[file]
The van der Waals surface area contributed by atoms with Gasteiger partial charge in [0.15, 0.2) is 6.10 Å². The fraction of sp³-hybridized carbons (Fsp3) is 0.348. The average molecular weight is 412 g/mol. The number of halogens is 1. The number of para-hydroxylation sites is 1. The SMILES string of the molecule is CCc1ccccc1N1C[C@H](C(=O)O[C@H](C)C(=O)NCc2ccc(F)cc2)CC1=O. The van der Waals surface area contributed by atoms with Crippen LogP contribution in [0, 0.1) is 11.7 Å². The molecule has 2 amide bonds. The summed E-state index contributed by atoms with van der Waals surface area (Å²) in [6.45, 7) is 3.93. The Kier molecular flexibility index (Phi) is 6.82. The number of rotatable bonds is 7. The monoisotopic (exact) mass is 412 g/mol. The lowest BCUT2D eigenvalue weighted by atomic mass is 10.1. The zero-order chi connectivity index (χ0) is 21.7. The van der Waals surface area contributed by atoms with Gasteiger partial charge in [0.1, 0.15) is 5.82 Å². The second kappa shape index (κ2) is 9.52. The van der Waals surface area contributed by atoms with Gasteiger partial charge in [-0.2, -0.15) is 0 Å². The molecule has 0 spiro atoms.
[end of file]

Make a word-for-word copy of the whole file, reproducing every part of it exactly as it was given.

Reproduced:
The van der Waals surface area contributed by atoms with Gasteiger partial charge in [0.15, 0.2) is 6.10 Å². The fraction of sp³-hybridized carbons (Fsp3) is 0.348. The average molecular weight is 412 g/mol. The number of halogens is 1. The number of para-hydroxylation sites is 1. The SMILES string of the molecule is CCc1ccccc1N1C[C@H](C(=O)O[C@H](C)C(=O)NCc2ccc(F)cc2)CC1=O. The van der Waals surface area contributed by atoms with Crippen LogP contribution in [0, 0.1) is 11.7 Å². The molecule has 2 amide bonds. The summed E-state index contributed by atoms with van der Waals surface area (Å²) in [6.45, 7) is 3.93. The Kier molecular flexibility index (Phi) is 6.82. The number of rotatable bonds is 7. The monoisotopic (exact) mass is 412 g/mol. The lowest BCUT2D eigenvalue weighted by atomic mass is 10.1. The zero-order chi connectivity index (χ0) is 21.7. The van der Waals surface area contributed by atoms with Gasteiger partial charge in [0.1, 0.15) is 5.82 Å². The second kappa shape index (κ2) is 9.52. The van der Waals surface area contributed by atoms with Gasteiger partial charge in [-0.2, -0.15) is 0 Å². The molecule has 0 spiro atoms.